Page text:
Tel Aviv to run hi-speed buses on site of future light rail

If it goes into effect, the BRT line will open in 2013 as a temporary solution until a light rail line is built in 2017.

311_new Jlem buses (photo credit: Sybil Ehrlich)
311_new Jlem buses
(photo credit: Sybil Ehrlich)
The Tel Aviv-Jaffa Municipality is working in collaboration with the Transportation Ministry and the Dan bus company to run a “bus rapid transit” (BRT) line along what is set to be a future light rail line, the municipality announced this week on its Facebook page.
If it goes into effect, the BRT line will open in 2013 as a temporary solution until a light rail line is built in 2017. The Red Line, which is set to be the first line in the city’s light rail system, will run 23 km. from Bat Yam through Tel Aviv to Petah Tikva, connecting the city’s southern and northern suburbs.
The announcement of the BRT plan comes after the municipality stated on its Facebook page Sunday that it would make busonly lanes on Ibn Gvirol, Carlebach, King George and Yitzhak Elhanan streets, and asked residents to suggest other streets for such lanes.
BRT lines use higher-occupancy buses that drive along exclusive traffic lanes where they have priority at stoplights. They also run at a much higher frequency, and tickets are typically sold based on the time and distance the passenger rides.
It is expected that if the BRT system works on the Red Line route, the Finance and Transportation ministries will back other such plans on future light rail lines in the Tel Aviv area.
The Tel Aviv light rail system was approved by the government in December, when it gave the Transportation Ministry a mandate to advance the development of such a system after a contract to construct it privately was cancelled.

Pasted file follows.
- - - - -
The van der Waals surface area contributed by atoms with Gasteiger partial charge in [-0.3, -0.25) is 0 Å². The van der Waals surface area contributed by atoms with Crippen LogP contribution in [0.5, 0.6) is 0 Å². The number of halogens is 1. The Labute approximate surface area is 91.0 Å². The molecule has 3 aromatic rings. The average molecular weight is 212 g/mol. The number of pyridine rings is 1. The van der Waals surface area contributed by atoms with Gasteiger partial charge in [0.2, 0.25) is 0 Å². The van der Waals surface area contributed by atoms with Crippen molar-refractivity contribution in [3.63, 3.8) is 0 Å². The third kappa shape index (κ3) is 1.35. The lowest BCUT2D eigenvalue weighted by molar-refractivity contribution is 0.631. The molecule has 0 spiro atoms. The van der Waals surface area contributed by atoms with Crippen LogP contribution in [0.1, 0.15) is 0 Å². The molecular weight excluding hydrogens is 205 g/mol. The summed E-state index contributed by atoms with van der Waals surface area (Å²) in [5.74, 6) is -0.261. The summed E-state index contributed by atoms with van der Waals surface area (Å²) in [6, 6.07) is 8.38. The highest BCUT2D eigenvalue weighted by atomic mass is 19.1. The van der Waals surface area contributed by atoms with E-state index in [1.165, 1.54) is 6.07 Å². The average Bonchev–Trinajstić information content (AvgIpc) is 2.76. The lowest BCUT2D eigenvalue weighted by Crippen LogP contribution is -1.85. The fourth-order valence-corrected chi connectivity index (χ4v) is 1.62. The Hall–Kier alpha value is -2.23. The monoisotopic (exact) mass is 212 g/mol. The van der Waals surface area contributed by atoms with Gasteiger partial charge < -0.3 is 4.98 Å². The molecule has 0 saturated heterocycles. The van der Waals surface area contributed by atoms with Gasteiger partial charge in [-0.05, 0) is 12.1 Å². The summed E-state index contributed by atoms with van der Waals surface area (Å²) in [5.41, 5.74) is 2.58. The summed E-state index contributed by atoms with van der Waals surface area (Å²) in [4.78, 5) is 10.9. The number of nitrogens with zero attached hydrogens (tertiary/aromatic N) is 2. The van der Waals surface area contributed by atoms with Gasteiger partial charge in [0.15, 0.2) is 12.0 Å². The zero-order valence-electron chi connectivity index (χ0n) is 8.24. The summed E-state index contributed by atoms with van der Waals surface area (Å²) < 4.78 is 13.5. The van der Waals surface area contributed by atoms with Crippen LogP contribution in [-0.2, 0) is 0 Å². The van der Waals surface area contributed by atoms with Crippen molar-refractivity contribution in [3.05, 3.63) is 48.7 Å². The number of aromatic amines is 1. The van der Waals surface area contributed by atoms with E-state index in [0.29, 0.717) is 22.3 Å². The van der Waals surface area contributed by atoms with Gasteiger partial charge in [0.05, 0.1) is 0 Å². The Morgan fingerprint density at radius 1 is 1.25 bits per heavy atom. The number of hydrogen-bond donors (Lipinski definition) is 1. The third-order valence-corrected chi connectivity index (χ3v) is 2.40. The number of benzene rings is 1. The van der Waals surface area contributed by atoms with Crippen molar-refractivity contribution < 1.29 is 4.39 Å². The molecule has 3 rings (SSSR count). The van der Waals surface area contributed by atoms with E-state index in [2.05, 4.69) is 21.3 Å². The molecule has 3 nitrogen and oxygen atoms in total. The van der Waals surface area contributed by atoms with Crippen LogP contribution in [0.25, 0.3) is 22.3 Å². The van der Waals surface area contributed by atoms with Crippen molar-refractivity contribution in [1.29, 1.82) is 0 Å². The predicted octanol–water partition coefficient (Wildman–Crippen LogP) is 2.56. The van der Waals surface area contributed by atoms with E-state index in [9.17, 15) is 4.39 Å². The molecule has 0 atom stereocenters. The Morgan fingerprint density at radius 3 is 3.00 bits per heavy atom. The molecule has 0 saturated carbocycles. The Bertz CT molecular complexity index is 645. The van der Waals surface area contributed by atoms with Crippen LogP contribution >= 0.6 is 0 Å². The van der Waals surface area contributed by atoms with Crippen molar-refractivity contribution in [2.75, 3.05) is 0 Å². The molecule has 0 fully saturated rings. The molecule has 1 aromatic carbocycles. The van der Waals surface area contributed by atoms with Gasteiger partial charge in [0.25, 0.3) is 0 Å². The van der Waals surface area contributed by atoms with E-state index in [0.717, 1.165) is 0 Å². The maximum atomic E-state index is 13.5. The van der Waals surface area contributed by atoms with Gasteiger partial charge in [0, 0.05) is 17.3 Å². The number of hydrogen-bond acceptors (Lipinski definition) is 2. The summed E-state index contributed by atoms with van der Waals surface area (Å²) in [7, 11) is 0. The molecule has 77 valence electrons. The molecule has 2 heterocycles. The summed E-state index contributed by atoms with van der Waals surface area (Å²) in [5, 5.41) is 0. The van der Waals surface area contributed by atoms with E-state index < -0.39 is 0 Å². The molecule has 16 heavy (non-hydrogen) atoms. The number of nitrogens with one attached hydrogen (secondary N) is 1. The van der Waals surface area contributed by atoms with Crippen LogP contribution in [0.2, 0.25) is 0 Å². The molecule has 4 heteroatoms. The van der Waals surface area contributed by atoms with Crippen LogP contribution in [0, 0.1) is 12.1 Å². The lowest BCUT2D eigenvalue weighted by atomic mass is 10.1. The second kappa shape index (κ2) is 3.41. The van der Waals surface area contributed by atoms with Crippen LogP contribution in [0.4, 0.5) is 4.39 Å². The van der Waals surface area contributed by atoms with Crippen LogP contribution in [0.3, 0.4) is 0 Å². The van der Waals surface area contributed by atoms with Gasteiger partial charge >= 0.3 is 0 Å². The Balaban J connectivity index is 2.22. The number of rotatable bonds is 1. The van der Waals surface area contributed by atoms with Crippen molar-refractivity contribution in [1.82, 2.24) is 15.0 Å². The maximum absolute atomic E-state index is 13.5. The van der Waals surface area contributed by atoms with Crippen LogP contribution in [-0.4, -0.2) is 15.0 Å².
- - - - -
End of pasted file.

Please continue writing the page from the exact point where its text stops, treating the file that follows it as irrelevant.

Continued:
A budget of NIS 11 billion has been allocated to the Transportation Ministry to carry out the project.
In December, Transportation Minister Yisrael Katz called the project “the most important transportation project in Israel.”
Hadash MK Dov Henin, head of the interministerial committee on health and the environment, praised the Tel Aviv Municipality’s decision on Tuesday.
“The residents of Gush Dan deserve public transportation solutions. It is impossible to continue to wait for light or heavy railways,” he said. “The decision to approve high-speed bus lines – which will be given preference in lanes and at traffic lights, and won’t be required to sit in gridlock – is a real light at the end of the tunnel.”
Henin also mentioned his committee’s ruling that Israel would build a modern public transportation system in the Dan region that would operate the same as a subway system, only without having to build underground or purchase railway infrastructure – “through the use of a network of cheap and fast buses.”
Tel Aviv resident Jesse Fox, an urban planner and an advocate for greater transparency in the city’s planning system, said BRT “absolutely could work here. It basically functions like a subway, only it runs on the surface.”
He noted that “they are building BRT systems in Amman, Jerusalem and Haifa, and I think the only obstacle to doing the same in Tel Aviv was a mental barrier among certain decision-makers.”
Fox added, “Suddenly, it seems, the thinking has changed.
I guess they realized that the light rail is still too far off, and the bus system isn’t efficient enough to solve the problem. BRT is somewhere in the middle.”